Elsnet
 
   


ELSNET-list archive

Category:   E-CFP
Subject:   Special Issue of Computational Linguistics on Prepositions in Applications
From:   Aline Villavicencio
Email:   avillavicencio_(on)_inf.ufrgs.br
Date received:   05 Jun 2006
Deadline:   31 May 2006

Second Call for Papers for Special Issue of Computational Linguistics on Prepositions in Applications SUBMISSION DEADLINE: July 31, 2006 --------------- GUEST EDITORS Aline Villavicencio Federal University of Rio Grande do Sul, Brazil Valia Kordoni Saarland University and DFKI GmbH, Germany Timothy Baldwin University of Melbourne, Australia and NICTA Victoria Research Labs -------------- CONTENTS: 1. THE SPECIAL ISSUE 2. TOPICS OF INTEREST 3. SUBMISSION INFORMATION --------------- 1. THE SPECIAL ISSUE The special issue will concentrate on the theoretical aspects of computational research on prepositions. Due to their importance in computational tasks prepositions, as well as prepositional phrases and markers of various sorts, have received a considerable amount of attention and occupied a central position in research in Computational Linguistics (CL) and Language Technology (LT), Artificial Intelligence (AI), Natural Language Processing (NLP), as well as Computational Psycholinguistics (CP). Researchers from these backgrounds and CL-related disciplines have looked at the role of prepositions in shallow and deep language processing. Despite increasing awareness of the importance of prepositions in NLP tasks, very little progress has been made in systematically describing preposition semantics. Notably, the only account of the lexical semantics of prepositions in resources such as WordNet, FrameNet and PropBank is indirect, in that they feature in significant numbers within multiword expressions or as frame elements. If prepositions are to be incorporated into such resources as first-order entities, a large number of issues must be resolved such as how to taxonomically deconstruct the spatial semantics of prepositions, how to delineate preposition senses, and how to tease apart preposition and verb semantics in phrasal verbs. Our expectation is that such questions will be guided by careful analysis of what semantic distinctions and representational granularity are required in a range of applications, which will in turn be guided by such research as the representation of prepositions within implemented grammars, crosslingual preposition semantics, machine perception and visualisation of preposition semantics, and computational models of the human processing of prepositions. --------------- 2. TOPICS OF INTEREST For the proposed special issue we specifically invite submissions that bring a theoretical basis to research on prepositions in lexical resources and NLP tasks of the sort described above. In particular, we focus on the syntactic and semantic treatment of productive and collocational uses of prepositional phrases and markers in resources such as WordNet and FrameNet, and the utilization of such resources in NLP tasks, such as Machine Translation, IE/IR and QA. * Extraction of Prepositions: There has been considerable research into extraction of prepositions and related constructions (e.g. phrasal verbs). Papers which describe the extraction of these constructions, including their subcategorisation frames and alternation patterns, as are necessary for the semi-automatic extension of lexical resources are particularly welcome. * Representation of Prepositions in Lexical Resources: We encourage papers describing the challenges of providing adequate representation of prepositions and related constructions such as would be generally applicable in NLP applications. * Prepositions in Applications: We invite papers that discuss the role of prepositions in NLP tasks, focusing specifically on what insights various applications offer for lexical resource building, what particular needs different application areas have (e.g. what an ideal prepositional lexical resource would be like), necessary extensions to existing resources, and how prepositional lexical resources of various types could enhance performance over a given task like MT, IR, QA and multi-modal systems. --------------- 3. SUBMISSION INFORMATION Deadline for paper submissions: July 31, 2006. All submissions will be subject to the normal peer review process for this journal. Submissions are to be done electronically in pdf format, by sending the paper to the editors at the following email address: cl-prep_(on)_unimelb.edu.au Papers must conform to the Computational Linguistics specifications, which are available at: http://www.clt.mq.edu.au/compling/style.html Any queries should be addressed to: cl-prep_(on)_unimelb.edu.au -------------- Website: http://www.inf.ufrgs.br/%7Eavillavicencio/prep-cl.html -- No virus found in this outgoing message. Checked by AVG Free Edition. Version: 7.1.394 / Virus Database: 268.8.1/355 - Release Date: 02/06/2006 _______________________________________________ Elsnet-list mailing list Elsnet-list_(on)_elsnet.org http://mailman.elsnet.org/mailman/listinfo/elsnet-list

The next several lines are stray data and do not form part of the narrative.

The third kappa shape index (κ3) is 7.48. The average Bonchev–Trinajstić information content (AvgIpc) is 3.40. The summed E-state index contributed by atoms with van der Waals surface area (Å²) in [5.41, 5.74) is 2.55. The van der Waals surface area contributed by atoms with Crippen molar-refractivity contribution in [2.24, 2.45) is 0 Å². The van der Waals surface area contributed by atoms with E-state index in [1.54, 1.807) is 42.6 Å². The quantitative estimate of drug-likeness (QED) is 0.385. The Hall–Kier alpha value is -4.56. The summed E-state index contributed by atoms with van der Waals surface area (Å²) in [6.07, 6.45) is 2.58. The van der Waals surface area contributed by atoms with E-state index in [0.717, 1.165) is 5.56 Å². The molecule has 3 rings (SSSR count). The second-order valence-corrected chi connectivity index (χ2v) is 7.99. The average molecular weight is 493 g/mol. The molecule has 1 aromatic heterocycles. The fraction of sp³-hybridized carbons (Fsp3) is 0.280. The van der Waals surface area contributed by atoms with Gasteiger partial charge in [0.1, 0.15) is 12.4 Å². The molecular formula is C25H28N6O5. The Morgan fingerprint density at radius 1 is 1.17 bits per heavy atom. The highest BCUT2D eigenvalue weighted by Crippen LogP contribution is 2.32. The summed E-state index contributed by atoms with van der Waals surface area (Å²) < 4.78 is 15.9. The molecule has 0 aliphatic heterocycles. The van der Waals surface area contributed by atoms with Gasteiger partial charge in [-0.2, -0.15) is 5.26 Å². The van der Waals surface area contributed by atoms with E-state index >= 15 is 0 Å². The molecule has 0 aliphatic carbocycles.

[print/pda] [no frame] [navigation table] [navigation frame]     Page generated 14-02-2008 by Steven Krauwer Disclaimer / Contact ELSNET